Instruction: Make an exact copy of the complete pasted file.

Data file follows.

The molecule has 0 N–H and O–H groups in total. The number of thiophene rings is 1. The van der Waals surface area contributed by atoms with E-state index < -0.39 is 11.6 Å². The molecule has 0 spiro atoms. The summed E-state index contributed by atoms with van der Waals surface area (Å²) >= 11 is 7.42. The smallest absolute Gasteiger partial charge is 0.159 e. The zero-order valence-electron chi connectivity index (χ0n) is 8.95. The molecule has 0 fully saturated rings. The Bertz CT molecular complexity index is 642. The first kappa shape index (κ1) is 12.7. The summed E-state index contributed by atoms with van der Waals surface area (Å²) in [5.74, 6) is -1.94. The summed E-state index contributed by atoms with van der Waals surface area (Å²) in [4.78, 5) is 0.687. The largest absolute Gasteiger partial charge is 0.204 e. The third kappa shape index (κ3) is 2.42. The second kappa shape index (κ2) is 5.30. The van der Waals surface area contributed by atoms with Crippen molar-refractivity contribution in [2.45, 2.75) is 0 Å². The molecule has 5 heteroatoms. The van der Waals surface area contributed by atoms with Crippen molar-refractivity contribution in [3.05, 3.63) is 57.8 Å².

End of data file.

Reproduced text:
The molecule has 0 N–H and O–H groups in total. The number of thiophene rings is 1. The van der Waals surface area contributed by atoms with E-state index < -0.39 is 11.6 Å². The molecule has 0 spiro atoms. The summed E-state index contributed by atoms with van der Waals surface area (Å²) >= 11 is 7.42. The smallest absolute Gasteiger partial charge is 0.159 e. The zero-order valence-electron chi connectivity index (χ0n) is 8.95. The molecule has 0 fully saturated rings. The Bertz CT molecular complexity index is 642. The first kappa shape index (κ1) is 12.7. The summed E-state index contributed by atoms with van der Waals surface area (Å²) in [5.74, 6) is -1.94. The summed E-state index contributed by atoms with van der Waals surface area (Å²) in [4.78, 5) is 0.687. The largest absolute Gasteiger partial charge is 0.204 e. The third kappa shape index (κ3) is 2.42. The second kappa shape index (κ2) is 5.30. The van der Waals surface area contributed by atoms with Crippen molar-refractivity contribution in [2.45, 2.75) is 0 Å². The molecule has 5 heteroatoms. The van der Waals surface area contributed by atoms with Crippen molar-refractivity contribution in [3.05, 3.63) is 57.8 Å².